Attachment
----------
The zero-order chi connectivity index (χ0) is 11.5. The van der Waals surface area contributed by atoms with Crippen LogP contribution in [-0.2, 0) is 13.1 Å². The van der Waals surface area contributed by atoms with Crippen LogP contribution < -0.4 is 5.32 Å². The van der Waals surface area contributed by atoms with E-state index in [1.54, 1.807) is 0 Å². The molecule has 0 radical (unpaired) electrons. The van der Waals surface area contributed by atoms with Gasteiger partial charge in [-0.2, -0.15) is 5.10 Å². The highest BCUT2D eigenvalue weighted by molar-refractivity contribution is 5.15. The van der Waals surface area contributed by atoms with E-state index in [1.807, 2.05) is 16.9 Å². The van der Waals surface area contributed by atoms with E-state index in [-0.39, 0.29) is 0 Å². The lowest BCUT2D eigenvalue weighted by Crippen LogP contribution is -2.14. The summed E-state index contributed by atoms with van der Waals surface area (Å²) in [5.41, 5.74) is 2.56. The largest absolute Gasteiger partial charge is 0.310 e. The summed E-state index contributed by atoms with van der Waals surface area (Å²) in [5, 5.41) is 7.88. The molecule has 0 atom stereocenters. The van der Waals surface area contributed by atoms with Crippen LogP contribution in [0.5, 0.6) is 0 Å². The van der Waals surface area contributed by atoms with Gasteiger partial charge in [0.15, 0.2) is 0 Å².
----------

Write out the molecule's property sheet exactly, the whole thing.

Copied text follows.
The zero-order chi connectivity index (χ0) is 11.5. The van der Waals surface area contributed by atoms with Crippen LogP contribution in [-0.2, 0) is 13.1 Å². The van der Waals surface area contributed by atoms with Crippen LogP contribution < -0.4 is 5.32 Å². The van der Waals surface area contributed by atoms with E-state index in [1.54, 1.807) is 0 Å². The molecule has 0 radical (unpaired) electrons. The van der Waals surface area contributed by atoms with Gasteiger partial charge in [-0.2, -0.15) is 5.10 Å². The highest BCUT2D eigenvalue weighted by molar-refractivity contribution is 5.15. The van der Waals surface area contributed by atoms with E-state index in [1.807, 2.05) is 16.9 Å². The van der Waals surface area contributed by atoms with E-state index in [-0.39, 0.29) is 0 Å². The lowest BCUT2D eigenvalue weighted by Crippen LogP contribution is -2.14. The summed E-state index contributed by atoms with van der Waals surface area (Å²) in [5.41, 5.74) is 2.56. The largest absolute Gasteiger partial charge is 0.310 e. The summed E-state index contributed by atoms with van der Waals surface area (Å²) in [5, 5.41) is 7.88. The molecule has 0 atom stereocenters. The van der Waals surface area contributed by atoms with Crippen LogP contribution in [0.5, 0.6) is 0 Å². The van der Waals surface area contributed by atoms with Gasteiger partial charge in [0.15, 0.2) is 0 Å².